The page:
Here is Davis’ introduction to his central character:
Lowell Lake was a tall man, rather thin, with thin sandy hair and a distant, preoccupied though amiable disposition, as though the world did not reach him as it reaches other men and all the voices around him were pleasant but very faint. His attention was liable to wander off at any time and he was always asking people to repeat things. He gave the impression that people bored him, although not in a bad way: actually, they seemed to lull him. He was frequently discovered half-asleep at his desk, gazing vacantly out the nearest window.
We meet Lowell not long after his thirtieth birthday. He is in New York, the managing editor of “a second-rate plumbing-trade weekly”, a job that he has held for nine years and seems destined to hold for life, perhaps with a promotion to editor when the incumbent expires. While “managing editor” might sound impressive, it is anything but — the editor is terrified that someone competent will replace him and promptly dispatches any staffer who shows competence; Lowell’s non-threatening passiveness is his greatest on-the-job asset.
Davis explores Lowell’s history. Idaho-born and raised, his parents ran a “hotel” that was pretty much a brothel, a convenient site for local worthies to conduct their assignations. Lowell is good enough at school that he is accepted at Stanford University, but without a scholarship. He writes a letter to one of the worthies, a judge, wondering whether there are any state aid programs for which he might qualify; the worthy, convinced he is being blackmailed (a thought that never crossed Lowell’s mind), promptly comes up with the cash and Lowell is off to one of the West’s better universities.
He met his future wife at the beginning of his sophomore year and immediately nicknamed her Tex, for reasons that were obscure even to himself, but the joke, whatever it was, soon wore off and eventually he came to call her by no name at all, or at least none he could use in public. When he wanted to attract her attention in a crowded room he usually called her “dear”, which admittedly was a pretty lame expedient and one that always embarrassed him. Her real name was Betty and she came from Flatbush.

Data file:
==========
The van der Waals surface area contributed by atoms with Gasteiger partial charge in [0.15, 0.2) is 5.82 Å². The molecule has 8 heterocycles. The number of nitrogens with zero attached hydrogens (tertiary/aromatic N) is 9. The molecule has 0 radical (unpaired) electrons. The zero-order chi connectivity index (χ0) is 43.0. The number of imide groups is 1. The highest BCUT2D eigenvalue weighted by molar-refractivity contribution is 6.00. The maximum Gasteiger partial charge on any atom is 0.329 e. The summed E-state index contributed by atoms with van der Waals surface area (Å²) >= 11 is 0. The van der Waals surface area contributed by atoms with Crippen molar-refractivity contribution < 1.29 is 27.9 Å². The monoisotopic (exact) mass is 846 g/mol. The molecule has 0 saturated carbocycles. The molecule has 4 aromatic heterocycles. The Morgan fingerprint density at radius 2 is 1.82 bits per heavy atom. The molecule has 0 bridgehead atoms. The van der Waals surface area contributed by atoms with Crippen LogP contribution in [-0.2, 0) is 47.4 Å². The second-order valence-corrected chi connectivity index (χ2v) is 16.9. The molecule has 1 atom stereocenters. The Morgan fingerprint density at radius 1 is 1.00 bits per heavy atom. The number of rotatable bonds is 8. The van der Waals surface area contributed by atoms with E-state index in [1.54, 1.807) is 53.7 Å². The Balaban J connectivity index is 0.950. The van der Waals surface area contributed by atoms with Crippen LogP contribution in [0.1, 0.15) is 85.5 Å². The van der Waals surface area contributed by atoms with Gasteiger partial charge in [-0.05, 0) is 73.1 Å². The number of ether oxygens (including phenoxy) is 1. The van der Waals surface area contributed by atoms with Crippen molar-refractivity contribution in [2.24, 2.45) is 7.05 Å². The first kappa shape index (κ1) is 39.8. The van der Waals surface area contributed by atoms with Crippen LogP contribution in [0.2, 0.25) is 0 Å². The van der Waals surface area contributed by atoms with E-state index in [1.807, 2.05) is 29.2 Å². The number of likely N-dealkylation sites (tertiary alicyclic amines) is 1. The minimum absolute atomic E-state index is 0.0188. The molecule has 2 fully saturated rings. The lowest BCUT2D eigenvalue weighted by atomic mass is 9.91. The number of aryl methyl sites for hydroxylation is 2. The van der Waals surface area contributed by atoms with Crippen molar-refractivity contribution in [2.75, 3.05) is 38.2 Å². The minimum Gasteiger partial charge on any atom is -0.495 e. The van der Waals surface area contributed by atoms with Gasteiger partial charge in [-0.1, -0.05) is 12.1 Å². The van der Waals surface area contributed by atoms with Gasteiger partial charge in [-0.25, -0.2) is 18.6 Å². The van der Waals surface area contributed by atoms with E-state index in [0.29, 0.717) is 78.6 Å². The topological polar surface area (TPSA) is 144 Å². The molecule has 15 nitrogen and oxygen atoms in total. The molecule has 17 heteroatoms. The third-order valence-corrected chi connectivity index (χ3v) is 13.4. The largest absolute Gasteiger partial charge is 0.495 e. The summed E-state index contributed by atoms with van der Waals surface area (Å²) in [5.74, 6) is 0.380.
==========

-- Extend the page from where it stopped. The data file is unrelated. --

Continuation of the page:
Lowell and Betty eventually fall into a decision to get married, although that brings its own problems. The in-laws are not impressed with Lowell or the wedding plans (“I’m not sure I like this” is the mother-in-law’s response to everything from the chapel to the arrangements to the prospect itself; the father-in-law is a garment-trade cutter with no opinions about anything). In one of his few conscious decisions in the book, Lowell decides to run from the marriage and the night before the wedding takes off for Idaho — he gets just past Sacramento before deciding this too is wrong, turns around to return and discovers he is being trailed by his own parents on the way back to Stanford.
A decisive moment of the book comes when Lowell “decides” that rather than taking up a grad fellowship at Berkeley (it is too threatening), he and Betty will head instead to New York where he will write a novel. There is a wonderful moment on the way when they come to the Mississippi;
“Do you realize that I’m the first member of my family to cross this thing in a hundred years?” said Lowell as they bridged the Mississippi at Saint Louis. His emotions were strange and sinking, but not precise enough to put a name to.
“Big deal,” said his wife.
They came to New York at night, hurtling through a hellish New Jersey landscape the likes of which Lowell had never dreamed existed, a chaos of roadways and exits, none of which made any sense, surrounded by smoke and flashes and dark hulking masses and pillars of fire a thousand feet high, enveloped in a stench like dog’s breath and dead goldfish.